The Image Builder pipeline that the solution creates consists of an image recipe with one component, an infrastructure configuration, and a distribution configuration. I’ve set up the image recipe to create an AMI, select a parent image, and choose components. There’s only one component where building and testing steps are defined. For the building step, the solution applies the CIS Amazon Linux 2 Benchmark Ansible playbook and cleans up the unnecessary files and folders. In the test step, the solution runs Amazon Inspector, a continuous assessment service that scans your AWS workloads for software vulnerabilities and unintended network exposure, and Audit configuration for Amazon Linux 2 CIS. Optionally, you can create your own components and associate them with the image recipe to make further modifications to the base image.

You will need to manually run the pipeline by using either the console or AWS CLI.

To run the pipeline (console)

  1. Open the EC2 Image Builder console.
  2. From the pipeline details page, choose the name of your pipeline.
  3. From the Actions menu at the top of the page, select Run pipeline.

To run the pipeline (AWS CLI)

  1. You have two options to retrieve the ARN of the pipeline created by this solution:
    1. Using the CloudFormation console:
      1. On the Stacks page of the CloudFormation console, select the stack name. CloudFormation displays the stack details for the selected stack.
      2. From the stack output pane, note ImagePipelineArn.
    2. Using AWS CLI:
      1. Make sure that you have properly configured your AWS CLI.
      2. Run the following command. Replace <pipeline region> with your own information.
        aws imagebuilder list-image-pipelines --region <pipeline region>
      3. From the list of pipelines, find the pipeline named EKS-AMI-hardening-Pipeline and note the pipeline ARN, which you will use in the next step.
  2. Run the pipeline. Make sure to replace <pipeline arn> and <region> with your own information.
    aws imagebuilder start-image-pipeline-execution --image-pipeline-arn <pipeline arn> --region <region>

The following is a process overview of the image hardening and instance refresh:

  1. Image hardening – when you start the pipeline, Image Builder creates the required infrastructure to build your AMI, applies the Ansible role (CIS Amazon Linux 2 or Amazon Linux 2023 Benchmark) to the base AMI, and publishes the hardened AMI. A message is published to the AMI status topic as well.
  2. Image testing – after publishing the AMI, Image Builder scans the newly created AMI with Amazon Inspector and reports the findings back. For Amazon Linux 2 parent images, It also runs Audit configuration for Amazon Linux 2 CIS to verify the changes that the Ansible role made to the base AMI and publishes the results to an S3 bucket.
  3. State machine initiation – after a new AMI is successfully published, the AMI status topic invokes the State machine initiation Lambda function. The Lambda function invokes the EKS node group update state machine and passes on the AMI info.
  4. Update node groups – the EKS update node group state machine has two steps:
    1. Gathering node group information – a Lambda function gathers information regarding EKS clusters and their associated Amazon EC2 managed node groups. It only selects and processes node groups launched with custom launch templates that are in Active state. For each node group, the Lambda function creates a new launch template version including the hardened AMI ID published by the pipeline, and user data including arguments required for bootstrapping. View Customizing managed nodes with launch templates to learn more about requirements of specifying an AMI ID in the imageId field of EKS node group’s launch template. When you create the CloudFormation stack, if you pass a tag or a list of tags, only clusters with matching tags are processed in this step.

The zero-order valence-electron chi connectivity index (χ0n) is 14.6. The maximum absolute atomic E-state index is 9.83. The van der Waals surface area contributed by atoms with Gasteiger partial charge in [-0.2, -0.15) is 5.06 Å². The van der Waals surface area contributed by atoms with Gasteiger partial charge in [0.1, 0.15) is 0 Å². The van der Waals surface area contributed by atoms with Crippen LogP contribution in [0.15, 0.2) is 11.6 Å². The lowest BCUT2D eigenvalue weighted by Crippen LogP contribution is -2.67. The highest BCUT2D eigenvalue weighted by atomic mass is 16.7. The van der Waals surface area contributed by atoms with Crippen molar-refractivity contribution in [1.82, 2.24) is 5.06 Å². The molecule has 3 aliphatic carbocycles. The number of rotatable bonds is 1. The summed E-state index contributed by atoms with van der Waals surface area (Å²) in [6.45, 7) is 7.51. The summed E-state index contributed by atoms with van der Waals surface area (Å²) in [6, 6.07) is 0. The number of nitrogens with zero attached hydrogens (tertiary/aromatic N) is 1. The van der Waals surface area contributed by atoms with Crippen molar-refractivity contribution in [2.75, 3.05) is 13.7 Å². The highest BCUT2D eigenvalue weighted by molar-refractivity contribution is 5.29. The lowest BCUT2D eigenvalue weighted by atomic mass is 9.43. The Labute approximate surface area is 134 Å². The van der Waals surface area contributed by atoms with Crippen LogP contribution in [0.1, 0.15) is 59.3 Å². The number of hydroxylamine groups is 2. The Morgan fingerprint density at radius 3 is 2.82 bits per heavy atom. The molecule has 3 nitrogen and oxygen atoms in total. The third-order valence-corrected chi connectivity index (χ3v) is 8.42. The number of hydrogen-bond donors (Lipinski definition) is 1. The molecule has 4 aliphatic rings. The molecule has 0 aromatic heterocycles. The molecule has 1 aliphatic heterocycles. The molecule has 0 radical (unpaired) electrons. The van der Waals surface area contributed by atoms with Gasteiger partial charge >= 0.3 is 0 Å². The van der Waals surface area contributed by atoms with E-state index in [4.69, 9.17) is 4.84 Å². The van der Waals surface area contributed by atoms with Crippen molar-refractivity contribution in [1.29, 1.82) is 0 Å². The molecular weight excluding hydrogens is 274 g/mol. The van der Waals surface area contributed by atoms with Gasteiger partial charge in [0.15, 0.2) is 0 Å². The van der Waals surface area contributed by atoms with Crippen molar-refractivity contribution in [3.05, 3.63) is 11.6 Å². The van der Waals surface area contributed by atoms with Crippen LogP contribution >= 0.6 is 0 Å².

2. Node group update – the state machine uses the output of the first Lambda function (first state) and starts updating node groups in parallel (second state).

This solution also creates an EventBridge rule that’s invoked weekly. This rule invokes the Image update reminder Lambda function and notifies you if a new version of your base AMI has been published by AWS so that you can run the pipeline and update your hardened AMI. You can check this EventBridge rule by getting it’s Physical ID on the CloudFormation Resources output, identified by ImageUpdateReminderEventBridgeRule.

After the build is finished the Image status will transition to Available in the EC2 Image Builder console, and you will be able to check the new AMI details by choosing the version link, and validate the security findings. The image will then be ready to be distributed across your environment.


In this blog post, I showed you how to create a workflow to harden Amazon EKS-optimized AMIs by using the CIS Amazon Linux 2 or Amazon Linux 2023 Benchmark and to automate the update of EKS node groups. This automated workflow has several advantages. First, it helps ensure a consistent and standardized process for image hardening, reducing potential human errors and inconsistencies. By automating the entire process, you can apply security and compliance standards across your instances. Second, the tight integration with AWS Step Functions enables smooth, orchestrated updates to the EKS node groups, enhancing the reliability and predictability of deployments. This automation also reduces manual intervention, helping you save time so that your teams can focus on more value-driven tasks. Moreover, this systematic approach helps to enhance the security posture of your Amazon EKS workloads because you can address vulnerabilities rapidly and systematically, helping to keep the environment resilient against potential threats.

If you have feedback about this post, submit comments in the Comments section below. If you have questions about this post, contact AWS Support.

Nima Fotouhi

Nima Fotouhi
Nima is a Security Consultant at AWS. He’s a builder with a passion for infrastructure as code (IaC) and policy as code (PaC) and helps customers build secure infrastructure on AWS. In his spare time, he loves to hit the slopes and go snowboarding.